African Americans are overrepresented among reported coronavirus cases and deaths. A multitude of factors may explain the disparity in COVID-19 outcomes, including higher rates of comorbidities and implicit bias. To address this, we must apply a health equity lens and disaggregate the data.
April 21, 2020
African Americans are overrepresented among reported coronavirus disease 2019 (COVID-19) deaths in the United States. In Michigan, for example, where African Americans represent 14% of the population, they account for more than 30% of COVID-19 cases and more than 40% of deaths. The disparity in Chicago is more troubling. African Americans represent 70% of the COVID-19 deaths but only 29% of the city population.
There is a multitude of factors that may explain the African American disparity in COVID-19 deaths, including higher rates of comorbid health conditions such as hypertension and cardiovascular disease, barriers to health-care access, and differences in cultural attitudes.
While these individual-level factors predictably contribute to disparate COVID-19 outcomes, systematic and structural factors have not yet been reported. It is conceivable, even plausible, that African Americans are dying from COVID-19 at higher rates because these patients are more likely to have a ‘‘do not resuscitate" directive, commonly referred to as a DNR.
The extant literature demonstrates African Americans, compared to whites, are far less likely to endorse a DNR and, in fact, have a preference for life-prolonging care. For example, Mack et al. examined differences in end-of-life care among a sample of patients with advanced cancer. They found that African Americans were nearly three times less likely than whites to have DNR orders. Medical mistrust and fear of receiving inadequate medical care are consistently hypothesized mediators for fewer DNR orders among African American patients.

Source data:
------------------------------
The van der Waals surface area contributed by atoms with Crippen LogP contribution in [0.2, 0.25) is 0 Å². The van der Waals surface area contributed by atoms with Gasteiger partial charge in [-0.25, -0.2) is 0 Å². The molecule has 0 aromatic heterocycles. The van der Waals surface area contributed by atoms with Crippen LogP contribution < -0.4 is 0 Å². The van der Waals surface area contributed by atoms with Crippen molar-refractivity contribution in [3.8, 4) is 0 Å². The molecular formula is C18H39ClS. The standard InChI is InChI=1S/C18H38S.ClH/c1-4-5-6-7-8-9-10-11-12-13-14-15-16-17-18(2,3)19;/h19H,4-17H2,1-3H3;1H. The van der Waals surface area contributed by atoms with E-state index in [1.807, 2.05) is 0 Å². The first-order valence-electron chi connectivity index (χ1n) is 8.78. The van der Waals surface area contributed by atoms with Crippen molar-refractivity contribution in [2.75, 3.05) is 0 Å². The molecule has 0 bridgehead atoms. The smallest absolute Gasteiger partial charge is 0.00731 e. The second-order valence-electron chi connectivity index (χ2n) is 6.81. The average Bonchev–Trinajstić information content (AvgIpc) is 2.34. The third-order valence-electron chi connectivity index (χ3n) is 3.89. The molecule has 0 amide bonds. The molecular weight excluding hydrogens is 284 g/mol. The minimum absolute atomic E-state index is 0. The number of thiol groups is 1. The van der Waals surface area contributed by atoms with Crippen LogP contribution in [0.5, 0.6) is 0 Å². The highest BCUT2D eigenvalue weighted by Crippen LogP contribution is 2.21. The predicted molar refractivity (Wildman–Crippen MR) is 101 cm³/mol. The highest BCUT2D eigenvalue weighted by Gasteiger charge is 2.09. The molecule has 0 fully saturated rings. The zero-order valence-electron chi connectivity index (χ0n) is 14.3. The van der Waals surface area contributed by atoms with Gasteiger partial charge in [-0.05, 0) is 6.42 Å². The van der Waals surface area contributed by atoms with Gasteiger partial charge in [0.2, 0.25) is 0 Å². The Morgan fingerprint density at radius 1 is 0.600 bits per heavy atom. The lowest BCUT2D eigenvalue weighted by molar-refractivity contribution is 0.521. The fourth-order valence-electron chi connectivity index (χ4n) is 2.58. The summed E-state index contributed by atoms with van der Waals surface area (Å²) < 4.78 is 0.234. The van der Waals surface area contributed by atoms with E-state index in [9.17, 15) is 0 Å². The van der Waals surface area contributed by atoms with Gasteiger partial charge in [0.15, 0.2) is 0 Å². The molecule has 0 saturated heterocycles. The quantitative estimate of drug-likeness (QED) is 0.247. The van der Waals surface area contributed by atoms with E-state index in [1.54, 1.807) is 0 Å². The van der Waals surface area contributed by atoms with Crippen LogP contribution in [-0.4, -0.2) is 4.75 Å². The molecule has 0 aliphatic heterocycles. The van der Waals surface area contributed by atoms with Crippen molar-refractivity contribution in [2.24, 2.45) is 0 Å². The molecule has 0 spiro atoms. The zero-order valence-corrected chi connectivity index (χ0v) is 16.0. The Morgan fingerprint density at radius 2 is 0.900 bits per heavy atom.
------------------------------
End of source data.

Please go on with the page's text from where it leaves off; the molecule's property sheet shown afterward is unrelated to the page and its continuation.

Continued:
During the COVID-19 pandemic, however, it is possible that despite patients’ (and their families’) wishes, medical personnel are making the decision of whether to apply life-prolonging measures. It is also possible that African American patients are disproportionately being encouraged to agree to a DNR. The lack of published data or statistical reports on DNR rates for African Americans with COVID-19 leaves many questions unanswered.
- Are African Americans being steered toward DNRs during a the COVID-19 pandemic?
- Are African Americans less likely to be offered early intubation and ventilation during COVID-19?
- Are physicians and other medical personnel less aggressive with treatment or disproportionately not offering African American patients all treatment options?
This premise—that a patient would be encouraged to change their code status to DNR or would be otherwise denied lifesaving treatment because of their race—has precedence. Multiple studies support this supposition. Ezer et al. found that blacks had lower rates of lung resection (the definitive treatment for early-stage lung cancer), even after controlling for access to care, preexisting health conditions, and other demographics, including sex and socioeconomic status. The study investigators inferred that the underlying bias of the surgeon who consulted for the lung resection may have contributed to racial differences in the rates of lung resection. Stated differently, the bias of the surgeon may have negatively impacted the course of treatment and subsequent treatment outcomes for African Americans. Another study found that blacks diagnosed with bone fractures were less likely to be prescribed opioids for pain control compared to white patients. This study also found that black patients who were prescribed opioids were less likely to receive a concurrent prescription for naloxone, a commonly used reversal agent to prevent and reduce opioid overdose death. We surmise that implicit bias is the culprit.
Implicit (or unconscious) biases are the stereotypes or preferences for or against groups of people that are held by individuals who are unaware of them and, as a result, are unable (or highly unlikely) to change. This is distinct from the conscious thoughts and feelings that individuals hold about groups of people. Unconscious bias is most problematic because people are unaware that they have a preference for or against people based on factors such as race, age, or gender—to name but a few. A systematic review of studies assessing racial/ethnic implicit biases using implicit association tests among health care providers was published in 2018.